Book contridictions

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Al4stair
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#1
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#1
Edit: *Book contradictions
Hi.
I am looking at a page on two Science books regarding Hooke's Law in AS Physics...
Oxford:
https://s7.postimg.cc/94t4xq2wb/20180425_092219.jpg

Cgp:
https://image.ibb.co/b1uFH7/20180328_122936.jpg

The Oxford book and CGP have a point placed in the same position on the graph, (A in the Oxford book and P in the CGP book). According to the Oxford book the point A/P represents the elastic limit of the string, beyond that point the spring will not return to its original shape. However according the CGP book, the point A/P represents the limit of proportionality, beyond that point the spring will not be supported by the Hooke's linear relationship law. Although the so is still ELASTIC and WILL RETURN TO ITS ORIGINAL SHAPE when the forces are removed (up until point B/E).

The other point (B/E) also haves different meanings in the two books. Point B/E in the Oxford appears as a example point beyond the Elastic Limit of A where the spring will now undergo plastic deformation. However according to the CGP book, point B/E IS the elastic limit and only after that point will the spring undergo plastic deformation.

I have tried to summarize the differences between the two books here in an image:
https://serving.photos.photobox.com/...06bf8c23c6.jpg

Does anyone know a reason for these contridictions?

Thanks.
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uberteknik
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#2
Report 4 years ago
#2
(Original post by Al4stair)
Edit: *Book contradictions
Hi.
I am looking at a page on two Science books regarding Hooke's Law in
https://s7.postimg.cc/94t4xq2wb/20180425_092219.jpg

Cgp:
https://image.ibb.co/b1uFH7/20180328_122936.jpg

The Oxford book and CGP have a point placed in the same position on the graph, (A in the Oxford book and P in the CGP book). According tAS Physics...
Oxford the Oxford book the point A/P represents the elastic limit of the string, beyond that point the spring will not return to its original shape. However according the CGP book, the point A/P represents the limit of proportionality, beyond that point the spring will not be supported by the Hooke's linear relationship law. Although the so is still ELASTIC and WILL RETURN TO ITS ORIGINAL SHAPE when the forces are removed (up until point B/E).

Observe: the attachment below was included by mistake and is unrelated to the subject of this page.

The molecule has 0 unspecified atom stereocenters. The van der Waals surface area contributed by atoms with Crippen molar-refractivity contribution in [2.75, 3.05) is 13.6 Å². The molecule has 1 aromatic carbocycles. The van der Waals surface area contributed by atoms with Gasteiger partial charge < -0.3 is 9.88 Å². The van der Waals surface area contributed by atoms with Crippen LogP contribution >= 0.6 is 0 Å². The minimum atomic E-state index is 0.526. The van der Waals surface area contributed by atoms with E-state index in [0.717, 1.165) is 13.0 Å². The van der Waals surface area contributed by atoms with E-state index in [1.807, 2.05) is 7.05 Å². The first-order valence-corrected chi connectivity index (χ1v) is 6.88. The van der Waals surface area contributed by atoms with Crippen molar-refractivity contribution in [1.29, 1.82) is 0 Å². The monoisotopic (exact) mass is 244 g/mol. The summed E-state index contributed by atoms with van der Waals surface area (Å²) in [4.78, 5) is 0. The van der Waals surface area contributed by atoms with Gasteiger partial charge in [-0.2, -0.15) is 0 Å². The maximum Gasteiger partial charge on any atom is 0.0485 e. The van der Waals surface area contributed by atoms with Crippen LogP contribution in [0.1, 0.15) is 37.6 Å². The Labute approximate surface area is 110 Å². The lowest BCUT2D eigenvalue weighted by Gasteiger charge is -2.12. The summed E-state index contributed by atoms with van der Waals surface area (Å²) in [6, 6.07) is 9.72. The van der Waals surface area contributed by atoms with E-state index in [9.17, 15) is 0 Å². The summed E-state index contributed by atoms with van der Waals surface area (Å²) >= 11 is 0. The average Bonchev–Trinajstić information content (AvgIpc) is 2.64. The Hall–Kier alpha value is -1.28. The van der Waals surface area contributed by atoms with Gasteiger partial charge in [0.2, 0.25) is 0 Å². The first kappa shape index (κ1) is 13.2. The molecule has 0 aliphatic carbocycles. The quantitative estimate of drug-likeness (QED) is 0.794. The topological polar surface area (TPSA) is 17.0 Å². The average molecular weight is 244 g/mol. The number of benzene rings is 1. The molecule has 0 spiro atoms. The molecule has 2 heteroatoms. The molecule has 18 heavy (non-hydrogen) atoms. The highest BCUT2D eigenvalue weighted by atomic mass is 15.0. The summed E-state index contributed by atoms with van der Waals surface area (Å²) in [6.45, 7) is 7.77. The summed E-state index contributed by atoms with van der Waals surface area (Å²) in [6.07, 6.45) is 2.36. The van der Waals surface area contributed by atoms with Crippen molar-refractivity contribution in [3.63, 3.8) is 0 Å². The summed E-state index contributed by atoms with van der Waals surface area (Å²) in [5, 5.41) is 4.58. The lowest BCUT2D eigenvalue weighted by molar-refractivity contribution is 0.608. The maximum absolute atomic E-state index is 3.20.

The other point (B/E) also haves different meanings in the two books. Point B/E in the Oxford appears as a example point beyond the Elastic Limit of A where the spring will now undergo plastic deformation. However according to the CGP book, point B/E IS the elastic limit and only after that point will the spring undergo plastic deformation.

I have tried to summarize the differences between the two books here in an image:
https://serving.photos.photobox.com/...06bf8c23c6.jpg

Does anyone know a reason for these contridictions?

Thanks.
Looks like a typographic error in the Oxford book. Point A is the Limit of Proportionality and up to that point, extension obeys Hooke's Law: Extension is proportional to the applied force.

Point B is the Elastic Limit, beyond which extension is plastic and permanent deformation of the materiel results from the applied force exceeding this point.

Between points A and B, the extension is still elastic but does not obey Hooke's Law. The applied force no longer produces a proportional linear extension.

The CGP book is correct.
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Eimmanuel
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#3
Report 4 years ago
#3
(Original post by Al4stair)
Edit: *Book contradictions
Hi.
I am looking at a page on two Science books regarding Hooke's Law in AS Physics...
Oxford:
https://s7.postimg.cc/94t4xq2wb/20180425_092219.jpg

Cgp:
https://image.ibb.co/b1uFH7/20180328_122936.jpg

The Oxford book and CGP have a point placed in the same position on the graph, (A in the Oxford book and P in the CGP book). According to the Oxford book the point A/P represents the elastic limit of the string, beyond that point the spring will not return to its original shape. However according the CGP book, the point A/P represents the limit of proportionality, beyond that point the spring will not be supported by the Hooke's linear relationship law. Although the so is still ELASTIC and WILL RETURN TO ITS ORIGINAL SHAPE when the forces are removed (up until point B/E).

The other point (B/E) also haves different meanings in the two books. Point B/E in the Oxford appears as a example point beyond the Elastic Limit of A where the spring will now undergo plastic deformation. However according to the CGP book, point B/E IS the elastic limit and only after that point will the spring undergo plastic deformation.

I have tried to summarize the differences between the two books here in an image:
https://serving.photos.photobox.com/...06bf8c23c6.jpg

Does anyone know a reason for these contridictions?

Thanks.

I have a different opinion as compared to uberteknik.


CGP seems to describe a more general case. In certain material, the point of elastic limit and limit of proportionality coincides or is the same. But there are some materials that divide the elastic limit into two parts which are described in CGP – proportion part and curve part.
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